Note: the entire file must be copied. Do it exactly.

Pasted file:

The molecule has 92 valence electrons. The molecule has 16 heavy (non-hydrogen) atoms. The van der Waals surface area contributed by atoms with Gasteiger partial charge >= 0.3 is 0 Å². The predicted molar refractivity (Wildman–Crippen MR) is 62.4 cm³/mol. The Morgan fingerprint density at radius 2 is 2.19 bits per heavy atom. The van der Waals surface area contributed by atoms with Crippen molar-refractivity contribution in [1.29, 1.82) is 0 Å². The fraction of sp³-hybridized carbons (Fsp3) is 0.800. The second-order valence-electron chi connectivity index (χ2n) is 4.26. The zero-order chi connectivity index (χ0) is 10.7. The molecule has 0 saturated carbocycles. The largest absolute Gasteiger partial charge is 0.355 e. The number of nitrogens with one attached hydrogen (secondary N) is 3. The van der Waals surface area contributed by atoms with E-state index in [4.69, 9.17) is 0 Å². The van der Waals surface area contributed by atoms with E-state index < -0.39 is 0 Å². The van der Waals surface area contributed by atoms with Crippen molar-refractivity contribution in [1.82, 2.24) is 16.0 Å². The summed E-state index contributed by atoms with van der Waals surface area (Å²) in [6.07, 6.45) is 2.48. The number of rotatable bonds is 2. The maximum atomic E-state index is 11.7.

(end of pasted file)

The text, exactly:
The molecule has 92 valence electrons. The molecule has 16 heavy (non-hydrogen) atoms. The van der Waals surface area contributed by atoms with Gasteiger partial charge >= 0.3 is 0 Å². The predicted molar refractivity (Wildman–Crippen MR) is 62.4 cm³/mol. The Morgan fingerprint density at radius 2 is 2.19 bits per heavy atom. The van der Waals surface area contributed by atoms with Crippen molar-refractivity contribution in [1.29, 1.82) is 0 Å². The fraction of sp³-hybridized carbons (Fsp3) is 0.800. The second-order valence-electron chi connectivity index (χ2n) is 4.26. The zero-order chi connectivity index (χ0) is 10.7. The molecule has 0 saturated carbocycles. The largest absolute Gasteiger partial charge is 0.355 e. The number of nitrogens with one attached hydrogen (secondary N) is 3. The van der Waals surface area contributed by atoms with E-state index in [4.69, 9.17) is 0 Å². The van der Waals surface area contributed by atoms with E-state index < -0.39 is 0 Å². The van der Waals surface area contributed by atoms with Crippen molar-refractivity contribution in [1.82, 2.24) is 16.0 Å². The summed E-state index contributed by atoms with van der Waals surface area (Å²) in [6.07, 6.45) is 2.48. The number of rotatable bonds is 2. The maximum atomic E-state index is 11.7.